In our kitchen/breakfast space is a big Mission Style chair. My analysis of this chair is that it was home or school shop built in the early 1950’s. It has been in a flooded basement or a flood. It has been over-stressed and broken (before the flood). And repaired by someone-not-the-builder.
After a number of year of our use, some of the joints got loose and it was time to repair.
Nearby you can see the chair after repair. And tools involved.
Forensics: The front lintel had been broken before. I suspect that verticals had splayed enough to allow one of the dowels to break. Pulled back together by the repairer, a scrap of wood was nailed to prevent the splay. Long ago and far away, I learned that nailing oak (other than flooring) was futile. Similarly, the glue blocks in the corners were nailed, maybe more than once as attested by the collection of rusty bent nails in each.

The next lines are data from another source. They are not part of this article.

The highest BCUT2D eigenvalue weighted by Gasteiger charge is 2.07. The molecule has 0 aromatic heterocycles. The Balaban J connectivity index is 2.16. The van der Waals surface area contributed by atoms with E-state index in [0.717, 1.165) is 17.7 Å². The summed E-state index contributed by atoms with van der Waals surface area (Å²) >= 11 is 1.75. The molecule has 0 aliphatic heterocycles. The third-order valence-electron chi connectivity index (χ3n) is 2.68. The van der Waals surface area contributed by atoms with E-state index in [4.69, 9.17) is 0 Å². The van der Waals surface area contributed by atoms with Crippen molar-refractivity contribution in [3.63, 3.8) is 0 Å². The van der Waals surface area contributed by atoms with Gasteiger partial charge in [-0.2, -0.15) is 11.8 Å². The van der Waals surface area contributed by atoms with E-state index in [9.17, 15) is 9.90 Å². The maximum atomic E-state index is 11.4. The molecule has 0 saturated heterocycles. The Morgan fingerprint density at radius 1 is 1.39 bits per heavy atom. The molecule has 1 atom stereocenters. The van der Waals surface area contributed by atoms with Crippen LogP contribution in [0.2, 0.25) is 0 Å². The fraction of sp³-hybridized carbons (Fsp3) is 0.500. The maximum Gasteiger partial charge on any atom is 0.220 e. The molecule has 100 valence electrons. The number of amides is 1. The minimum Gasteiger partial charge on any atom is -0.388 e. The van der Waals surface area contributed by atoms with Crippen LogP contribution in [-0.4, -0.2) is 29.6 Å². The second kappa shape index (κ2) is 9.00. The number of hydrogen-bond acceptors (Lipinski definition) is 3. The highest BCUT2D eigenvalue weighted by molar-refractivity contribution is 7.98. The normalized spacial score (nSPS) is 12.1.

I drilled holes for screws in the corner glue blocks that were loose. Put in screws and re-glued. Glued the dowels in 3 out of 4 corners.
About 3 hours and just a small number of hand tools.
Some “Antique Road Show” host of the future will tell then owner of this one, “Interesting, well made, several repairs, a pretty good chair. But not worth much”.